Since being married, I have watched this thesis play out on a variety of stages. I have had close friends who were dedicated to chastity, and Christ, and missions, finally get old enough to where they were just tired of fighting sexual temptation and gave in. And I’ve watched it destroy them. I’m not talking about rampant promiscuity. Anything that is outside the bounds of a biological man and woman joined in marriage is a deviation in our sexuality. We cannot engage in it and have our perception of God remain unscathed. I’ve seen this play out a hundred different ways with a hundred different people. There is no doubt in my mind that Piper’s thesis is absolutely correct.
So all this to say, our view of sexuality matters.
How do we approach people with same-sex attraction?
Again, bringing it back to our current discussion, what do we do with those who struggle with same-sex attraction? After all, in light of the quote by Kreeft, how do we deny someone the possibility of ever experiencing that “self-forgetting, self-transcending, self-giving experience” knowing that their heart is constantly longing for it? For the heterosexual singles, we can at least give them hope that it is possible. We are telling the person with same-sex attraction that there is no hope of them ever experiencing this in a way that honors God. Do not underestimate the pain that such a statement causes. We cannot back away from God’s word, but we need to understand what we are essentially telling the person who believes that same-sex attraction is their identity.
At this point, I find that many Christians find themselves at an impasse, caught between the false-dichotomy of truth and compassion. (And yes, this is a false dichotomy!) So this is my earnest, heartfelt plea to all Christians: If you broach the subject surrounding LGBTQ issues, please ask both yourself and your audience these two questions first. I believe it is paramount to framing the discussion. Christians find themselves at an impasse, caught between the false-dichotomy of truth and compassion. (And yes, this is a false dichotomy!) Click To Tweet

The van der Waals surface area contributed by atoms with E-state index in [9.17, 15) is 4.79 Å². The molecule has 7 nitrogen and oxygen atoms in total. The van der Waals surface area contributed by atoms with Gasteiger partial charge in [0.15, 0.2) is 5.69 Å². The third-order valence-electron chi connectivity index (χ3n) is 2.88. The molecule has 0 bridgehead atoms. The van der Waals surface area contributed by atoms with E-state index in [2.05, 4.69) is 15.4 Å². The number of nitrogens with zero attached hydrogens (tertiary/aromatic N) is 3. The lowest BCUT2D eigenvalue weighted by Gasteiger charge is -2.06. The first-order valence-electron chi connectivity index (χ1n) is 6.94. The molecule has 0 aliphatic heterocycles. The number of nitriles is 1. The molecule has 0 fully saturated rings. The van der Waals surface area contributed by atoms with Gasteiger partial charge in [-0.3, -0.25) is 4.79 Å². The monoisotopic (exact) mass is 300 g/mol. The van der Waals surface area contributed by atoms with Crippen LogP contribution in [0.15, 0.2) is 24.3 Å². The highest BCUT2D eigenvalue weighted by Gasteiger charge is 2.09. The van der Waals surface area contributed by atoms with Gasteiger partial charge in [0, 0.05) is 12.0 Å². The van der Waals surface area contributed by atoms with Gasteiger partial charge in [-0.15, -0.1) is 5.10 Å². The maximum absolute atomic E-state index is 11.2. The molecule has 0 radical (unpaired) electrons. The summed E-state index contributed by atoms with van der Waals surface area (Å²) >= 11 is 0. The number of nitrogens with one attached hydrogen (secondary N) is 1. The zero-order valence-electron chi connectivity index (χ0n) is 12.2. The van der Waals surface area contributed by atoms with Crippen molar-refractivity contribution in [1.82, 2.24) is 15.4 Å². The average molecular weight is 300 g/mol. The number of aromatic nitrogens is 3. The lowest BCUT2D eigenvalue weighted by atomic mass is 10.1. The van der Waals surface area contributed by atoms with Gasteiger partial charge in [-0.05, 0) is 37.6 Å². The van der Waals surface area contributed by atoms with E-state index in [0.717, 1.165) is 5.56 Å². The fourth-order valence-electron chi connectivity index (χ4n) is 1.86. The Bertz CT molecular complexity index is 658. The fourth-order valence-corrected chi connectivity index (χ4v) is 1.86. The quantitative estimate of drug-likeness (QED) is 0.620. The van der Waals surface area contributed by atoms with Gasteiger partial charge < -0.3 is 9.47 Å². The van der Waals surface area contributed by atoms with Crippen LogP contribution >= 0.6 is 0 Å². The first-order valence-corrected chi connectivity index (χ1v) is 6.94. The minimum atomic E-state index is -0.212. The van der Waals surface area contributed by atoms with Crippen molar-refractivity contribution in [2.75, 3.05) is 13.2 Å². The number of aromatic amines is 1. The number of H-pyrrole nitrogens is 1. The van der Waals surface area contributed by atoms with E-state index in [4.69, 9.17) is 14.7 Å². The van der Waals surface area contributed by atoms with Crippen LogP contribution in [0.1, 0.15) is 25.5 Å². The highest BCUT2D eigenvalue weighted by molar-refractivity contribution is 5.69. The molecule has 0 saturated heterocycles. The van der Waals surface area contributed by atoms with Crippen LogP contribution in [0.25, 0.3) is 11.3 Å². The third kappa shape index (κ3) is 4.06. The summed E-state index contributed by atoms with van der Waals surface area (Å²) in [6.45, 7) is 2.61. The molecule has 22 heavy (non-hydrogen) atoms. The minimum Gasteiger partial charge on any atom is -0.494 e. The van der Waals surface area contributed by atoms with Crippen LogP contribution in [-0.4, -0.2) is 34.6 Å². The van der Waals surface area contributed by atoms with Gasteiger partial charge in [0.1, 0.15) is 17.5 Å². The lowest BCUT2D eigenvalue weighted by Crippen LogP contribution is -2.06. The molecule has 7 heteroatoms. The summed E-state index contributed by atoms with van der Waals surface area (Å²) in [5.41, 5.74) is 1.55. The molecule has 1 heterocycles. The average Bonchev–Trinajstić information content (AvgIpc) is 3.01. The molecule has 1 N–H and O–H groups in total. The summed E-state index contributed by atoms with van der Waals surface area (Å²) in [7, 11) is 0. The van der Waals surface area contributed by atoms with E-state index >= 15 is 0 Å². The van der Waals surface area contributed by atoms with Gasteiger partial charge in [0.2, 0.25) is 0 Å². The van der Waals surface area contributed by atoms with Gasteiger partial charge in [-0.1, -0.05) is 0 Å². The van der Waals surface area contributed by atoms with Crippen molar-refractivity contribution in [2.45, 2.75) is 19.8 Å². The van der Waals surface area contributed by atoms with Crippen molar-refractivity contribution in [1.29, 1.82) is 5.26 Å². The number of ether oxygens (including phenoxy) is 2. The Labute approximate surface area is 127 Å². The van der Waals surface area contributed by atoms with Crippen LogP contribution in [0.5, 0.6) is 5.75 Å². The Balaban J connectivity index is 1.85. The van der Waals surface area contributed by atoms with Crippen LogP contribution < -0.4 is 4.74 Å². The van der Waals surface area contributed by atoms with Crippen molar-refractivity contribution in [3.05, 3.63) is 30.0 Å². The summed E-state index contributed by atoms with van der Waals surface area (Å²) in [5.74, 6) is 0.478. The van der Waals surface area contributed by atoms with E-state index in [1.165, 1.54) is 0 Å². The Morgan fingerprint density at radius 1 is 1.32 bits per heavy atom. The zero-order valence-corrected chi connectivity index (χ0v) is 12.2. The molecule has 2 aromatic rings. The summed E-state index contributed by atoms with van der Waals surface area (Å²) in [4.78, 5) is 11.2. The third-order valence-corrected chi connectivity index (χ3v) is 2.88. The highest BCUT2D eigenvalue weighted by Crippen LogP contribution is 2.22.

If same-sex attraction is not something you have ever struggled with, have you ever fully put yourself in a struggler’s shoes? Do you know what it’s like to long for something, created by God, that is supposedly a window into heaven itself, and be told that you are not allowed to experience it? Have you ever really tried to understand the longing, heartbreak, and loneliness that go along with someone who struggles with same-sex attraction, or have you been content to just say “The Bible says it, I believe it, that settles it,” and go on with your day? Have you approached this issue as a clanging gong, all truth and no love?
Perhaps you are keenly aware of the struggles of those with same-sex attraction, and you have empathy, and mercy to their plight. You probably see the people who behave like those in question #1, and are trying to repair the damage that has been done under their loveless banner of “Biblical truth.” You’re doing your best to bring the love of Christ to a demographic who has been largely used as a scapegoat by the church. In doing so, however, do you find yourself tempted to support the LGBTQ ideology and actively champion for same-sex relationships? If so, what will your reaction be if, in studying Scripture, it does seem to say that same-sex relationships are not part of God’s design? Are you willing to tell God that you are more merciful and more loving than He is? What if it’s true that a distortion in our sexuality will necessarily lead to a distortion in our ability to see God? Are you willing to stand before God and say you helped someone stay in bondage to a distorted view of Him when it was His desire for them to walk in Freedom?
These two questions represent the false dichotomy that we as Christians often believe are our only choices. And as much as we desire to do both–to embrace the Biblical truth of #1 while still having the demeanor of #2’s compassion, balancing these two important facets will always be a struggle. The firestorm surrounding gender and identity is speeding up and not slowing down, and as such Mama Bear Apologetics feel a burden to start addressing these issues. But I will say this now: there will not be a single article that we post that we do not link to this article first. I implore my fellow brothers and sisters to develop a similar approach. We want to be the aroma of Christ, not the stench of self-righteousness. I normally don’t pray on a blog, but I will pray this time: Lord, forgive us for the ways that we have erred on either extreme and please show us how to navigate this issue in a manner that is honoring to You, and in a manner that changes hearts and minds. Our goal is not just to be heard. Anyone shouting can be heard. Our goal is to be understood and persuasive. Please lead us as we try to be salt and light within an issue causing such damage to society and to our kids’ sense of identity. In your Holy name, Amen.
Hillary Morgan Ferrer is the founder of Mama Bear Apologetics. She is coauthor and editor of the Mama Bear Apologetics book, and has been married to her husband, Dr. John D. Ferrer, for over 12 years. She is working on her second master’s degree, and yet can’t seem to figure out the simplest cooking recipes.